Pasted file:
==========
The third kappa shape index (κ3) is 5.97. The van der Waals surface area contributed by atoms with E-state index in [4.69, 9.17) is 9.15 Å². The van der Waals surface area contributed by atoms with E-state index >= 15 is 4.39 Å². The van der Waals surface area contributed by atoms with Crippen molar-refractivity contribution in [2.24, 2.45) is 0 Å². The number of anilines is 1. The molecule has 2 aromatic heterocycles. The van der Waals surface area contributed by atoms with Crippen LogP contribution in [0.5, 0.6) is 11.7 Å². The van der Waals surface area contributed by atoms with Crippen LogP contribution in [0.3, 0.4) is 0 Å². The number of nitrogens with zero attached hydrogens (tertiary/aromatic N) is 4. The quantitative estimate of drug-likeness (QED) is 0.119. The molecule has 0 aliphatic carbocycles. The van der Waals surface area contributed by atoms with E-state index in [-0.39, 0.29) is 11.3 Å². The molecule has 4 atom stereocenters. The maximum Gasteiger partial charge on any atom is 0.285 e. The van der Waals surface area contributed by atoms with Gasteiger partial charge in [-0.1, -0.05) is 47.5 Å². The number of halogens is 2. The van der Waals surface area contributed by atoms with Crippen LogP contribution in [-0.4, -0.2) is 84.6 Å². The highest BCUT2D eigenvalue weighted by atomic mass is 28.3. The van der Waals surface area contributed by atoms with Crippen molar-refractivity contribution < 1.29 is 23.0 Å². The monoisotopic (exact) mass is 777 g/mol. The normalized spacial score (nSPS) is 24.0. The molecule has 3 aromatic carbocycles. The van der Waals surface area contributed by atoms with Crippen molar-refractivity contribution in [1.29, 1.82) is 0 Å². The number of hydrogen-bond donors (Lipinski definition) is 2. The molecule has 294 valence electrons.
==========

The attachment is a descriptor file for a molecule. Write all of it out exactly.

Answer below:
The third kappa shape index (κ3) is 5.97. The van der Waals surface area contributed by atoms with E-state index in [4.69, 9.17) is 9.15 Å². The van der Waals surface area contributed by atoms with E-state index >= 15 is 4.39 Å². The van der Waals surface area contributed by atoms with Crippen molar-refractivity contribution in [2.24, 2.45) is 0 Å². The number of anilines is 1. The molecule has 2 aromatic heterocycles. The van der Waals surface area contributed by atoms with Crippen LogP contribution in [0.5, 0.6) is 11.7 Å². The van der Waals surface area contributed by atoms with Crippen LogP contribution in [0.3, 0.4) is 0 Å². The number of nitrogens with zero attached hydrogens (tertiary/aromatic N) is 4. The quantitative estimate of drug-likeness (QED) is 0.119. The molecule has 0 aliphatic carbocycles. The van der Waals surface area contributed by atoms with E-state index in [-0.39, 0.29) is 11.3 Å². The molecule has 4 atom stereocenters. The maximum Gasteiger partial charge on any atom is 0.285 e. The van der Waals surface area contributed by atoms with Gasteiger partial charge in [-0.1, -0.05) is 47.5 Å². The number of halogens is 2. The van der Waals surface area contributed by atoms with Crippen LogP contribution in [-0.4, -0.2) is 84.6 Å². The highest BCUT2D eigenvalue weighted by atomic mass is 28.3. The van der Waals surface area contributed by atoms with Crippen molar-refractivity contribution < 1.29 is 23.0 Å². The monoisotopic (exact) mass is 777 g/mol. The normalized spacial score (nSPS) is 24.0. The molecule has 3 aromatic carbocycles. The van der Waals surface area contributed by atoms with Crippen molar-refractivity contribution in [1.29, 1.82) is 0 Å². The number of hydrogen-bond donors (Lipinski definition) is 2. The molecule has 294 valence electrons.